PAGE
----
Featured project: Domesticating algae for the 21st century

Jai Ranganathan

Today’s featured #SciFund Challenge project is Domesticating Algae for the 21st Century by Steve Herbert.

Pond scum
Pond scum: the planet's last hope?

Let me be honest: I love this project. Steve, a professor of plant sciences at the University of Wyoming, wants to better grow algae in a vat. Sounds boring, right? Think again.

The world’s human population just topped 7 billion people.   How are we going to produce enough food and fuel for the earth’s growing population without exploding the planet? The answer might just lie in pond scum. As anyone who has a pool or birdbath knows, pond scum (which is a form of algae) can grow extremely rapidly without any encouragement at all. What if we could genetically engineer this fast-growing algae to produce biofuels? What about protein for us to eat? Suddenly, all of the pressure that we are placing on the earth’s ecosystems might just lift.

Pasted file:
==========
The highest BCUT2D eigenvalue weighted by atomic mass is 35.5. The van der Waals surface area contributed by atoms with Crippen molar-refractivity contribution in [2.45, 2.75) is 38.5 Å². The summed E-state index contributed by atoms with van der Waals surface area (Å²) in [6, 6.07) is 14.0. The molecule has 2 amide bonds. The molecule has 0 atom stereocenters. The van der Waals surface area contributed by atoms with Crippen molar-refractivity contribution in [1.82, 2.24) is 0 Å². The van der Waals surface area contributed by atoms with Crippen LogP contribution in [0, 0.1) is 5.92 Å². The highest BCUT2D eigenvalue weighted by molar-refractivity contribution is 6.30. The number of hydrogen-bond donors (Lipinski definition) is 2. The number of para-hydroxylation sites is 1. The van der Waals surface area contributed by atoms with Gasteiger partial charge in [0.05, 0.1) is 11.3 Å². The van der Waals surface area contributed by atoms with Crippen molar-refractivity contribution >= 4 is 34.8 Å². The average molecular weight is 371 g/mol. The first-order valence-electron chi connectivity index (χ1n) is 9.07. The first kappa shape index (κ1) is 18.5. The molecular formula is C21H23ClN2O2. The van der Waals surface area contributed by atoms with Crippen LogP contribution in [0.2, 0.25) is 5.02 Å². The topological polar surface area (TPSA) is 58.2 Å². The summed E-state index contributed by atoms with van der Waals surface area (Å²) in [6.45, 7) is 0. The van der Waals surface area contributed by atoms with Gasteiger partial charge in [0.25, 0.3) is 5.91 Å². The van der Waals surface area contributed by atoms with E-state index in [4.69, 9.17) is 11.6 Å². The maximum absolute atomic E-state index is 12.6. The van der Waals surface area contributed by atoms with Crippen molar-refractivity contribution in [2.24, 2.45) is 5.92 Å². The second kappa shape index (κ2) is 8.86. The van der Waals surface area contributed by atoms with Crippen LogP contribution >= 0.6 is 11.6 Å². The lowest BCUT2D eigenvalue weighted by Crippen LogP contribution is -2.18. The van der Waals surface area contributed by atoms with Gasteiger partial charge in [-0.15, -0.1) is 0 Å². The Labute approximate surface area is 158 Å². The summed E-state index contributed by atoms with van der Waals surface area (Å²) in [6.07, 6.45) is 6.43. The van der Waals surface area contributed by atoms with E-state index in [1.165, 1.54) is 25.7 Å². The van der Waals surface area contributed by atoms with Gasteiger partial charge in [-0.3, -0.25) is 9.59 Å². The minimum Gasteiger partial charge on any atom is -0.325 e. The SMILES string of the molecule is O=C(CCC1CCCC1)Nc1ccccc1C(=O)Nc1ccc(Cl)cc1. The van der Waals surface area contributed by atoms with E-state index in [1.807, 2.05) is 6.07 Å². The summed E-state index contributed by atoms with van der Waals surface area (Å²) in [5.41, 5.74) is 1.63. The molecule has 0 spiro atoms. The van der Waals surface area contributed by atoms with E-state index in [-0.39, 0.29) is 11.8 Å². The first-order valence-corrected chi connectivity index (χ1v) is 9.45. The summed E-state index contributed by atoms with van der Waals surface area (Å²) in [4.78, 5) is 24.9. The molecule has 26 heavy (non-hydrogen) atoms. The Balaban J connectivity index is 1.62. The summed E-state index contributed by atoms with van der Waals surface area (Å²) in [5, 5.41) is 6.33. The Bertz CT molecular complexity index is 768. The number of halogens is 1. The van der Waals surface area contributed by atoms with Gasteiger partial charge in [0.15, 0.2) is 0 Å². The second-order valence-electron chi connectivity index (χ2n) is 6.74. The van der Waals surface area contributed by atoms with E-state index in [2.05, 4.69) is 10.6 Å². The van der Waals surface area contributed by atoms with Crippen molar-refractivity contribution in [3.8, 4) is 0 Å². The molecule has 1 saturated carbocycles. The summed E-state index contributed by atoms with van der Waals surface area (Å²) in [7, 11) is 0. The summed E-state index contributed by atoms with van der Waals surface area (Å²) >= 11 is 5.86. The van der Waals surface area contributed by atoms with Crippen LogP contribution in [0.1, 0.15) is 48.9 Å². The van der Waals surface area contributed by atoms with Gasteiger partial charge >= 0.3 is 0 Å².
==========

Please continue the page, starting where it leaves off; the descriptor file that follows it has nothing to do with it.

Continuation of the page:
It’s not science fiction. Converting algae in vats into biological factories for anything we might need – from fuel to medicine – is a rapidly-developing field in biology. But there are lots of obstacles between us and our bright-green algae future.

That’s where Steve Herbert’s #SciFund research comes in. Many of the algae species that researchers want to use as biological factories live as single-celled organisms that float in the water. Collecting these organisms out of a growth chamber is slow and laborious, which is a big problem if you want algae-based products to be manufactured in mass quantities. But what if you could force these organisms to sink to the bottom of your growth chamber (for easy collection) on command? That would instantly solve this problem.

In fact, Steve Herbert aims to do precisely this, through genetic engineering of algae DNA. It is a very cool project that may have big implications for the future of the planet. Do check out Domesticating Algae for the 21st Century.